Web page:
In an hour when men's hearts are failing for fear, who is in a more advantageous position to prescribe the remedy than the Christian doc­tor? Having a distinctly spiritual tone, their messages provided me with the opportunity to allude frequently to what "Dr. Harding said" or "Dr. Evans said." These doctors, for the moment, doubtless carried about as much weight as Dr. Luke.

Somehow people have a profound respect for the medical doctor. This may stem from a sense of insecurity, a sense of dependence on the part of fallen man whose inner consciousness keeps him in a state of awareness that all is not well with the human family since sin has come into the picture. Whether this be the reason or not, it is a recognized fact that most people look up to doctors, particularly if they believe in the Bible and are praying doctors. We ought to capitalize on this fact and draw on the resources we have, if we expect to arrest the attention of the world in this hour of many voices.

The evangelistic field is crowded with self-styled miracle men making spectacular claims regarding their powers. For instance, not long ago I was invited to attend a church where it is claimed they pray down fire from heaven, fire that makes its entrance and completely encir­cles the church. On every level we see prophecy fulfilling. What an hour to be going forth, the doctor and the evangelist together, proclaiming God's message: "Beloved, I wish above all things that thou mayest prosper and be in health, even as thy soul prospereth."

The facilities we have are calculated to ful­fill this divine injunction. As I listened to the talks given by the doctors I reveled in the fact that we have a message of sanity to set forth amid the madness of our times. God reveals the intimate relationship between the body and the soul in Paul's prayer wherein he petitions that both be sanctified in preparation for the glori­ous prospect of the coming of the Lord. To reach men with salvation in these areas the doc­tor-evangelist team is the ideal combination.

Our experience in the Columbus meeting was a happy one. Everything seemed to click. Much was accomplished in breaking down prejudice. In fact, the very atmosphere that surrounded our team seemed to lead the people to view the speaker, whoever he might be, as one having authority.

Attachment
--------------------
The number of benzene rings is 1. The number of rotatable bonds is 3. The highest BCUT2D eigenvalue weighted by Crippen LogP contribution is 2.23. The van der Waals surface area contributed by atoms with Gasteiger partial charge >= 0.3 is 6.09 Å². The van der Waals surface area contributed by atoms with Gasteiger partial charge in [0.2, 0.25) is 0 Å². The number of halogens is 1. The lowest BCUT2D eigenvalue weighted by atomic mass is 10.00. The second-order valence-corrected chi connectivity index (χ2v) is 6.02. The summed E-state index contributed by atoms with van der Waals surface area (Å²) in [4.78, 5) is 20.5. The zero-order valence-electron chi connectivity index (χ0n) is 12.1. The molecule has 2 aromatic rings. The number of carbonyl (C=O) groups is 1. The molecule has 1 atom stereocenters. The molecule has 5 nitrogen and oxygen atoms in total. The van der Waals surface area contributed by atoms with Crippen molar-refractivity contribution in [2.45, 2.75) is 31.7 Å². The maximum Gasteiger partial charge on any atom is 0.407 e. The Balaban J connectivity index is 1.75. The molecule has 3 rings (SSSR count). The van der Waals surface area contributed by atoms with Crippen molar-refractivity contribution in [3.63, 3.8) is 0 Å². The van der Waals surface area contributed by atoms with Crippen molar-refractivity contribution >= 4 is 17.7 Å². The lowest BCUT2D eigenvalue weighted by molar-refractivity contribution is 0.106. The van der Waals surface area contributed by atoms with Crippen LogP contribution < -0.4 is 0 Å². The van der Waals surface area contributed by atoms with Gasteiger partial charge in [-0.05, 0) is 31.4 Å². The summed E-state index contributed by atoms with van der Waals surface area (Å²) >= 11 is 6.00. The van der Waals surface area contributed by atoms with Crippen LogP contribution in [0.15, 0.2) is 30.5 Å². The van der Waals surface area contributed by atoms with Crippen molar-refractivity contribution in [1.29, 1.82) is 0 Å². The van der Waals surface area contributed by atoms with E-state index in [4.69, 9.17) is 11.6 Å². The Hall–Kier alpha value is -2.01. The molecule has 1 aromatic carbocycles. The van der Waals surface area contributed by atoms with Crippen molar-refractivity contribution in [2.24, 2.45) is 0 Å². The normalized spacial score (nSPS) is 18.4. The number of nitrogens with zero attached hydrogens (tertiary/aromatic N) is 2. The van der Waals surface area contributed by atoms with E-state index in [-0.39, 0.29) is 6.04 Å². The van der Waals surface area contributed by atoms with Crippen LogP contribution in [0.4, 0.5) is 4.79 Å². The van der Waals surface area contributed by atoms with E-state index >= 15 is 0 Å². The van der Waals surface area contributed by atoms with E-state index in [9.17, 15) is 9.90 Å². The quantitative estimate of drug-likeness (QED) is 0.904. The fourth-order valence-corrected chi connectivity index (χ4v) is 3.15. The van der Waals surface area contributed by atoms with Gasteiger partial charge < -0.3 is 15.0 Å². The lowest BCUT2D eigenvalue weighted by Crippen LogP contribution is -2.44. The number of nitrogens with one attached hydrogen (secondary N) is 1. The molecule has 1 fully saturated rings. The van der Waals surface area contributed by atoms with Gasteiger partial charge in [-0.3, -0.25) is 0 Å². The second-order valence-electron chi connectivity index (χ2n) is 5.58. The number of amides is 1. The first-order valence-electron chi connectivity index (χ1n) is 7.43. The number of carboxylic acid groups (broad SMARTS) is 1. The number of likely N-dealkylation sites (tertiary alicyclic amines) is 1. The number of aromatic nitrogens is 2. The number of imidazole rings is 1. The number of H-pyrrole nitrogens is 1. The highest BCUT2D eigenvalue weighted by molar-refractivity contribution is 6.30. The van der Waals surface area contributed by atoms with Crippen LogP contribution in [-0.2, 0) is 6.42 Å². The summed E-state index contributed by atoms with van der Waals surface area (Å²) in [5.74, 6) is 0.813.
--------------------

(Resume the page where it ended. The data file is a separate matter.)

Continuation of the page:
For twenty-six weeks our meetings continued, and we maintained a consistent crowd. The union stage hands at the Hartman Theater told us they had been present at about fifty evangelistic campaigns in Columbus, and that none was attended like ours or was able to continue over such a long period of time as ours.

Without question there is a heart hunger in the world among men. Outer dangers and inner conflicts have played havoc with humankind. Many are looking for an answer to their need. If they come and hear the message we have, how can they fail to recognize it as the voice of God speaking to modern man? Truly the time has come for a great work. And in this extraor­dinary hour the message and movement are distinguished by mighty power.

Doctors Will Join in Next Campaign

Plans are now under way for the opening of our meeting in the city of Cincinnati at the Taft Auditorium, seating twenty-five hundred people. By the time this appears in print we should be just entering the fourth week of this second campaign. The doctors from Harding Sanitarium are planning to take part in this campaign also. For this we are most grateful.

It would be difficult indeed to attempt to evaluate the advantages that stem from this doctor-evangelist combination. The approach becomes dynamic, putting one on vantage ground from the very outset of his program. Because of all the quackery and pretentious­ness that exist in our day, thinking people are inclined to view evangelists with suspicion. Hav­ing a prominent doctor associated with the evangelist removes any shadow of doubt re­garding the integrity of the program. In our advertising and in every other aspect of the meeting our approach is positive, and hun­dreds are attracted who would never be reached otherwise. During the ten months we were in the Columbus area we baptized 165 souls and planted the seed for other fruitage that will one day appear.

We are profoundly grateful to our busy doc­tors who give of their time and effort so un­stintingly. They share with us the conviction that the fruitage of our combined efforts will far more than compensate for whatever contri­bution we have made.


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C. L. DUFFIELD, Evangelist, Ohio Conference

October 1955